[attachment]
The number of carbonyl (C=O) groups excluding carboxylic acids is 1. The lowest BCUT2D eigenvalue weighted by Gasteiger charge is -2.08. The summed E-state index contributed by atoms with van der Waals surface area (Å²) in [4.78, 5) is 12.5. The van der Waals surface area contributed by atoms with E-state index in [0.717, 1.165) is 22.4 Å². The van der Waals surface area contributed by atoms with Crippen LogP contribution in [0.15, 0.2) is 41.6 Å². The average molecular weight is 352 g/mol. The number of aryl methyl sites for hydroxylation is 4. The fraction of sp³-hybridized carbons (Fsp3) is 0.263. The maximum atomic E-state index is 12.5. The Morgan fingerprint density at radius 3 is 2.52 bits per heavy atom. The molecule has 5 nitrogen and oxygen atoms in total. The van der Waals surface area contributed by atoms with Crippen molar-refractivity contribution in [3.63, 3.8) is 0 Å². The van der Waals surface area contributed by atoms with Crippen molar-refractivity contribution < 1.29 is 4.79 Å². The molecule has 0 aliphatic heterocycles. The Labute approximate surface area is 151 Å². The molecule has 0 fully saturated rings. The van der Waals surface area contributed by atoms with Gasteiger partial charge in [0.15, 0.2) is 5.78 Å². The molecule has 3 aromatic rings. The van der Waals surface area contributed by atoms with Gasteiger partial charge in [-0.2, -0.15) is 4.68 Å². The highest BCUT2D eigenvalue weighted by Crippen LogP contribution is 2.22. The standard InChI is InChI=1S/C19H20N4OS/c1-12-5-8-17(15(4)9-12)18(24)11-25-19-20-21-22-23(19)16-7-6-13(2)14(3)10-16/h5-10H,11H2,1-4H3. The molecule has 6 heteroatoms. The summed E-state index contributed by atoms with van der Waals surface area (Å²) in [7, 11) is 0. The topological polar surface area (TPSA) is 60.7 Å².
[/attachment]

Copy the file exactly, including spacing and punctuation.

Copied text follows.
The number of carbonyl (C=O) groups excluding carboxylic acids is 1. The lowest BCUT2D eigenvalue weighted by Gasteiger charge is -2.08. The summed E-state index contributed by atoms with van der Waals surface area (Å²) in [4.78, 5) is 12.5. The van der Waals surface area contributed by atoms with E-state index in [0.717, 1.165) is 22.4 Å². The van der Waals surface area contributed by atoms with Crippen LogP contribution in [0.15, 0.2) is 41.6 Å². The average molecular weight is 352 g/mol. The number of aryl methyl sites for hydroxylation is 4. The fraction of sp³-hybridized carbons (Fsp3) is 0.263. The maximum atomic E-state index is 12.5. The Morgan fingerprint density at radius 3 is 2.52 bits per heavy atom. The molecule has 5 nitrogen and oxygen atoms in total. The van der Waals surface area contributed by atoms with Crippen molar-refractivity contribution in [3.63, 3.8) is 0 Å². The van der Waals surface area contributed by atoms with Crippen molar-refractivity contribution < 1.29 is 4.79 Å². The molecule has 0 aliphatic heterocycles. The Labute approximate surface area is 151 Å². The molecule has 0 fully saturated rings. The van der Waals surface area contributed by atoms with Gasteiger partial charge in [0.15, 0.2) is 5.78 Å². The molecule has 3 aromatic rings. The van der Waals surface area contributed by atoms with Gasteiger partial charge in [-0.2, -0.15) is 4.68 Å². The highest BCUT2D eigenvalue weighted by Crippen LogP contribution is 2.22. The standard InChI is InChI=1S/C19H20N4OS/c1-12-5-8-17(15(4)9-12)18(24)11-25-19-20-21-22-23(19)16-7-6-13(2)14(3)10-16/h5-10H,11H2,1-4H3. The molecule has 6 heteroatoms. The summed E-state index contributed by atoms with van der Waals surface area (Å²) in [7, 11) is 0. The topological polar surface area (TPSA) is 60.7 Å².